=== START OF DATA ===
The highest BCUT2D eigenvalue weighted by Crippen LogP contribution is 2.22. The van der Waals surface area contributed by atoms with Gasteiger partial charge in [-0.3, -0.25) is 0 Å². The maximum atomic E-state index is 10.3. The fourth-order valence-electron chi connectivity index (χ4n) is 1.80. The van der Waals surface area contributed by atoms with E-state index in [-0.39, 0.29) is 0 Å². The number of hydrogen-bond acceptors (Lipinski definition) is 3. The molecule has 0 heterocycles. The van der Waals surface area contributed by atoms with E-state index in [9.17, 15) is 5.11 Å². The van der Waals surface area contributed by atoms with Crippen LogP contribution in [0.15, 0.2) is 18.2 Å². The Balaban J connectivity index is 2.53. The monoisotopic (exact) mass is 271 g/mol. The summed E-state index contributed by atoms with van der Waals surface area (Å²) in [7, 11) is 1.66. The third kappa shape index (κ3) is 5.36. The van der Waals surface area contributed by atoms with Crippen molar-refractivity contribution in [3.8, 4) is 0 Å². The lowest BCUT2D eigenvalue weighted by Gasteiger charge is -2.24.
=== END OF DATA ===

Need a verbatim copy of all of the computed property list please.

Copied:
The highest BCUT2D eigenvalue weighted by Crippen LogP contribution is 2.22. The van der Waals surface area contributed by atoms with Gasteiger partial charge in [-0.3, -0.25) is 0 Å². The maximum atomic E-state index is 10.3. The fourth-order valence-electron chi connectivity index (χ4n) is 1.80. The van der Waals surface area contributed by atoms with E-state index in [-0.39, 0.29) is 0 Å². The number of hydrogen-bond acceptors (Lipinski definition) is 3. The molecule has 0 heterocycles. The van der Waals surface area contributed by atoms with E-state index in [9.17, 15) is 5.11 Å². The van der Waals surface area contributed by atoms with Crippen LogP contribution in [0.15, 0.2) is 18.2 Å². The Balaban J connectivity index is 2.53. The monoisotopic (exact) mass is 271 g/mol. The summed E-state index contributed by atoms with van der Waals surface area (Å²) in [7, 11) is 1.66. The third kappa shape index (κ3) is 5.36. The van der Waals surface area contributed by atoms with Crippen molar-refractivity contribution in [3.8, 4) is 0 Å². The lowest BCUT2D eigenvalue weighted by Gasteiger charge is -2.24.